A useful concept in understanding stress

The term tectonic strain describes the strain that would have to be imposed on a rock mass to change its stress from that caused by gravitational loading on a linearly elastic rock body with zero lateral strain. It absorbs the effects of pre-existing soil stress, lithification, diagenesis, temperature change and the actual strains to which the rock mass has been subject. Where the rock is of igneous origin, the first two aspects that may contribute to stress will not apply.

Tectonic strain values are quoted because these tend to be more consistent through strata of varying stiffness than stress measurements and it is the exception if they are not. Such exceptions need to be investigated as they are invariably associated with a stress release through faulting or an erosional surface or unconformity in the sedimentary history. The tectonic strains can be used to calculate stresses in strata where the stress measurements have not been undertaken, but rock properties are known. This strain should also be the basic loading applied to numerical models.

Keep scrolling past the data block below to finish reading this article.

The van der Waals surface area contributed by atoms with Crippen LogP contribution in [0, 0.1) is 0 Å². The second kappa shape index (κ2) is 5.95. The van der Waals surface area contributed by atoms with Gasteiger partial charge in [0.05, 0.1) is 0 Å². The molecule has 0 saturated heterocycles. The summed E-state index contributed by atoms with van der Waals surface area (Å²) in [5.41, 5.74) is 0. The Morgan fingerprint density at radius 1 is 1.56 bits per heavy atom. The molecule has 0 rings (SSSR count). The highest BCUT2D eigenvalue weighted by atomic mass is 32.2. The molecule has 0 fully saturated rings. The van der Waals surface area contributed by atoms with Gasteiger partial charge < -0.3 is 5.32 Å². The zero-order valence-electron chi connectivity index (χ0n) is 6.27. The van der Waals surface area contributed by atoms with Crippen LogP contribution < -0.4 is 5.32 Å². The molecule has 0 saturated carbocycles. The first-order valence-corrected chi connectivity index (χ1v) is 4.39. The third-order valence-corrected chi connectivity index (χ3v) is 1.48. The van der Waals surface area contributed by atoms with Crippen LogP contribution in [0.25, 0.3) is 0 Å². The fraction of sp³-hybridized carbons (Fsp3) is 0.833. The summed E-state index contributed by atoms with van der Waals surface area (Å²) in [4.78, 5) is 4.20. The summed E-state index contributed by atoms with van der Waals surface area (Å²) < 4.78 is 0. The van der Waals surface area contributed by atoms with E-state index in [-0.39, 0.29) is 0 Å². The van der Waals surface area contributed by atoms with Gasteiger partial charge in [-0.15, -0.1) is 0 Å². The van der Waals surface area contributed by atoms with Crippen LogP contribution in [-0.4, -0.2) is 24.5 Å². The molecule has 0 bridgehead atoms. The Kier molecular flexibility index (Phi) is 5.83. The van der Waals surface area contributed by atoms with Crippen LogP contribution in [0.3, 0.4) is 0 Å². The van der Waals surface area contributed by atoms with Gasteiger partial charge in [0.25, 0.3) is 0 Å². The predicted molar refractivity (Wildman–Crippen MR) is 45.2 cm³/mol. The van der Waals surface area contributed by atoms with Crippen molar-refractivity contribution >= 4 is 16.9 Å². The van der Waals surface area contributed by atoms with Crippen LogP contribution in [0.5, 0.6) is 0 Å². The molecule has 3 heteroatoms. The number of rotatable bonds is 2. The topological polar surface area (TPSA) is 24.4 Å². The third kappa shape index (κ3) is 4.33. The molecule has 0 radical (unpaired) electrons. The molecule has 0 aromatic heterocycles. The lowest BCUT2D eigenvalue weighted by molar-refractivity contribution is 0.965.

Figure 1 shows the effects of monotonic changes in tectonic strain on the stress of sedimentary strata with varying mechanical properties.

Figure 1. Tectonic strains and the stresses generated through varying sedimentary strata. The green line is the minor tectonic strain, the light blue line the major tectonic strain. The red line is the minor stress while the dark blue line is the major stress.


Figure 2 shows the results of stress measurements conducted by Sigra from a real project in the Bowen Basin of Central Queensland, Australia. As can be seen, the major tectonic strains are far more even than the major stresses. The reason for this is the varying stiffness of the rock units.

Figure 2. Stresses in an Eastern Australian Sedimentary Basin. Black lines indicate major stresses. Red lines indicate the major tectonic strains.